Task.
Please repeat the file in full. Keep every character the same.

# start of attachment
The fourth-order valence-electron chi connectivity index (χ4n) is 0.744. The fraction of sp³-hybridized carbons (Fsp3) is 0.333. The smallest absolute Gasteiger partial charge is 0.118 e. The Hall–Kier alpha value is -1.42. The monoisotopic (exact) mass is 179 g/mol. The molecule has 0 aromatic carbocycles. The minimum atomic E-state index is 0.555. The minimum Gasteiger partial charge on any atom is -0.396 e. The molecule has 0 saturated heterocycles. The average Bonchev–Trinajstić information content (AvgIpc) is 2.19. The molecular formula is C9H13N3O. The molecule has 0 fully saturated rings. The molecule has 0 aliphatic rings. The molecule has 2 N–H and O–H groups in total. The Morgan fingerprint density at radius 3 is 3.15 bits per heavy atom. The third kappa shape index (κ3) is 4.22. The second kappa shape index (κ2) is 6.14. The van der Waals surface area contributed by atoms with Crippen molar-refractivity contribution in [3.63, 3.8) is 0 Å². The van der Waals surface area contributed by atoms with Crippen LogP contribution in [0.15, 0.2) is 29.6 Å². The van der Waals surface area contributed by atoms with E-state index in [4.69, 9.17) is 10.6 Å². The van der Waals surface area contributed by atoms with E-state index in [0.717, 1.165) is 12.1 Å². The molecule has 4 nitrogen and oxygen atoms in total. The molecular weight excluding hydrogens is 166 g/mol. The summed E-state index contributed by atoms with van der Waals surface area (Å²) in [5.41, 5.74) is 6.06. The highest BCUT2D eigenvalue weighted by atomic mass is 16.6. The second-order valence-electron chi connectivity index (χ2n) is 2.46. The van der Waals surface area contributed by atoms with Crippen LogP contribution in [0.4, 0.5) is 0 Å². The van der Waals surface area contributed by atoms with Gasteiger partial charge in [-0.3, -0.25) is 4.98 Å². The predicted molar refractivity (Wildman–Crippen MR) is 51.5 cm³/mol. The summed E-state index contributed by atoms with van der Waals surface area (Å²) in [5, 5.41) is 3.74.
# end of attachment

The fourth-order valence-electron chi connectivity index (χ4n) is 0.744. The fraction of sp³-hybridized carbons (Fsp3) is 0.333. The smallest absolute Gasteiger partial charge is 0.118 e. The Hall–Kier alpha value is -1.42. The monoisotopic (exact) mass is 179 g/mol. The molecule has 0 aromatic carbocycles. The minimum atomic E-state index is 0.555. The minimum Gasteiger partial charge on any atom is -0.396 e. The molecule has 0 saturated heterocycles. The average Bonchev–Trinajstić information content (AvgIpc) is 2.19. The molecular formula is C9H13N3O. The molecule has 0 fully saturated rings. The molecule has 0 aliphatic rings. The molecule has 2 N–H and O–H groups in total. The Morgan fingerprint density at radius 3 is 3.15 bits per heavy atom. The third kappa shape index (κ3) is 4.22. The second kappa shape index (κ2) is 6.14. The van der Waals surface area contributed by atoms with Crippen molar-refractivity contribution in [3.63, 3.8) is 0 Å². The van der Waals surface area contributed by atoms with Crippen LogP contribution in [0.15, 0.2) is 29.6 Å². The van der Waals surface area contributed by atoms with E-state index in [4.69, 9.17) is 10.6 Å². The van der Waals surface area contributed by atoms with E-state index in [0.717, 1.165) is 12.1 Å². The molecule has 4 nitrogen and oxygen atoms in total. The molecular weight excluding hydrogens is 166 g/mol. The summed E-state index contributed by atoms with van der Waals surface area (Å²) in [5.41, 5.74) is 6.06. The highest BCUT2D eigenvalue weighted by atomic mass is 16.6. The second-order valence-electron chi connectivity index (χ2n) is 2.46. The van der Waals surface area contributed by atoms with Crippen LogP contribution in [0.4, 0.5) is 0 Å². The van der Waals surface area contributed by atoms with Gasteiger partial charge in [-0.3, -0.25) is 4.98 Å². The predicted molar refractivity (Wildman–Crippen MR) is 51.5 cm³/mol. The summed E-state index contributed by atoms with van der Waals surface area (Å²) in [5, 5.41) is 3.74.